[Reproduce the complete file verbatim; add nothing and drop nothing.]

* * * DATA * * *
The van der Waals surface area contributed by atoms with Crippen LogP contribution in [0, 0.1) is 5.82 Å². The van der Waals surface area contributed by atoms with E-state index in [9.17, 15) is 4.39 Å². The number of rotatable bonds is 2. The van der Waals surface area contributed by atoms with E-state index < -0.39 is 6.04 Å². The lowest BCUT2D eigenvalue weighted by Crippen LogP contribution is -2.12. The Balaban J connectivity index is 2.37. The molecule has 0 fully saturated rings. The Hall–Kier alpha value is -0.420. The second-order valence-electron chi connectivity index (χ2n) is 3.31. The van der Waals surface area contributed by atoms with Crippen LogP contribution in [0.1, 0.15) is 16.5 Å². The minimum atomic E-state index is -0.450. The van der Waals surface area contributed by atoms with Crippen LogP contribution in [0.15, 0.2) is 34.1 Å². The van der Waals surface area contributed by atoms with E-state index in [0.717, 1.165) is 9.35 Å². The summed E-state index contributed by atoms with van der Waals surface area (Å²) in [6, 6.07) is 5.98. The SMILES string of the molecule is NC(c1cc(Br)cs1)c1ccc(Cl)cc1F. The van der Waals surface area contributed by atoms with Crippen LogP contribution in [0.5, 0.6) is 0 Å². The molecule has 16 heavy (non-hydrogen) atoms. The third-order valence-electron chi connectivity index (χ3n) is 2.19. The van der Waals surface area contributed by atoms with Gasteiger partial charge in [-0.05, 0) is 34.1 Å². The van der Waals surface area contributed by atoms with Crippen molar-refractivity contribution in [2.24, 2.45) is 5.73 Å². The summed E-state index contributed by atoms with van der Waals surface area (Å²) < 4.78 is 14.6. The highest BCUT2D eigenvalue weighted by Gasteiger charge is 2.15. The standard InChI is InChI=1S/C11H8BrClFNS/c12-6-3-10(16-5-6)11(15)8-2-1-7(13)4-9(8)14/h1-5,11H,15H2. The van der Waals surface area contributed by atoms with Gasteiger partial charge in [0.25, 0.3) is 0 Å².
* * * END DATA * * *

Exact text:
The van der Waals surface area contributed by atoms with Crippen LogP contribution in [0, 0.1) is 5.82 Å². The van der Waals surface area contributed by atoms with E-state index in [9.17, 15) is 4.39 Å². The number of rotatable bonds is 2. The van der Waals surface area contributed by atoms with E-state index < -0.39 is 6.04 Å². The lowest BCUT2D eigenvalue weighted by Crippen LogP contribution is -2.12. The Balaban J connectivity index is 2.37. The molecule has 0 fully saturated rings. The Hall–Kier alpha value is -0.420. The second-order valence-electron chi connectivity index (χ2n) is 3.31. The van der Waals surface area contributed by atoms with Crippen LogP contribution in [0.1, 0.15) is 16.5 Å². The minimum atomic E-state index is -0.450. The van der Waals surface area contributed by atoms with Crippen LogP contribution in [0.15, 0.2) is 34.1 Å². The van der Waals surface area contributed by atoms with E-state index in [0.717, 1.165) is 9.35 Å². The summed E-state index contributed by atoms with van der Waals surface area (Å²) in [6, 6.07) is 5.98. The SMILES string of the molecule is NC(c1cc(Br)cs1)c1ccc(Cl)cc1F. The van der Waals surface area contributed by atoms with Crippen LogP contribution in [0.5, 0.6) is 0 Å². The molecule has 16 heavy (non-hydrogen) atoms. The third-order valence-electron chi connectivity index (χ3n) is 2.19. The van der Waals surface area contributed by atoms with Gasteiger partial charge in [-0.05, 0) is 34.1 Å². The van der Waals surface area contributed by atoms with Crippen molar-refractivity contribution in [2.24, 2.45) is 5.73 Å². The summed E-state index contributed by atoms with van der Waals surface area (Å²) < 4.78 is 14.6. The highest BCUT2D eigenvalue weighted by Gasteiger charge is 2.15. The standard InChI is InChI=1S/C11H8BrClFNS/c12-6-3-10(16-5-6)11(15)8-2-1-7(13)4-9(8)14/h1-5,11H,15H2. The van der Waals surface area contributed by atoms with Gasteiger partial charge in [0.25, 0.3) is 0 Å².